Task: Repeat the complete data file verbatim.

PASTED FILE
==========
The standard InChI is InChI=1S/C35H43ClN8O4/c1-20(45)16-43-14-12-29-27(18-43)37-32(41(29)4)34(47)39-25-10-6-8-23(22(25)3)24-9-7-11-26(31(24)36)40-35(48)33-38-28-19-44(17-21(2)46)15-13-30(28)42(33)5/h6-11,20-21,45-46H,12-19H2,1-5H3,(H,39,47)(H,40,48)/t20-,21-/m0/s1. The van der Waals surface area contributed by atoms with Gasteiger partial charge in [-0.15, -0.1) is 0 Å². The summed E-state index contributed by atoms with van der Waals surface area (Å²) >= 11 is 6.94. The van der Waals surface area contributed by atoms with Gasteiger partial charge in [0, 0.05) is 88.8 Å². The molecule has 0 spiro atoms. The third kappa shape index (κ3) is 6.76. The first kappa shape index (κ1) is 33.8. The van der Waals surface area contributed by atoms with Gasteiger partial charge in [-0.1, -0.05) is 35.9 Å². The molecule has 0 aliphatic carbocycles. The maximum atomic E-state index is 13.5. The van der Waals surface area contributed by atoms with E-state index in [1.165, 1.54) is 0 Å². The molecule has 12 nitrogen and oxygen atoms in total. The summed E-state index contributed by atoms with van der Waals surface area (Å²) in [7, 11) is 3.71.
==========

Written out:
The standard InChI is InChI=1S/C35H43ClN8O4/c1-20(45)16-43-14-12-29-27(18-43)37-32(41(29)4)34(47)39-25-10-6-8-23(22(25)3)24-9-7-11-26(31(24)36)40-35(48)33-38-28-19-44(17-21(2)46)15-13-30(28)42(33)5/h6-11,20-21,45-46H,12-19H2,1-5H3,(H,39,47)(H,40,48)/t20-,21-/m0/s1. The van der Waals surface area contributed by atoms with Gasteiger partial charge in [-0.15, -0.1) is 0 Å². The summed E-state index contributed by atoms with van der Waals surface area (Å²) >= 11 is 6.94. The van der Waals surface area contributed by atoms with Gasteiger partial charge in [0, 0.05) is 88.8 Å². The molecule has 0 spiro atoms. The third kappa shape index (κ3) is 6.76. The first kappa shape index (κ1) is 33.8. The van der Waals surface area contributed by atoms with Gasteiger partial charge in [-0.1, -0.05) is 35.9 Å². The molecule has 0 aliphatic carbocycles. The maximum atomic E-state index is 13.5. The van der Waals surface area contributed by atoms with E-state index in [1.165, 1.54) is 0 Å². The molecule has 12 nitrogen and oxygen atoms in total. The summed E-state index contributed by atoms with van der Waals surface area (Å²) in [7, 11) is 3.71.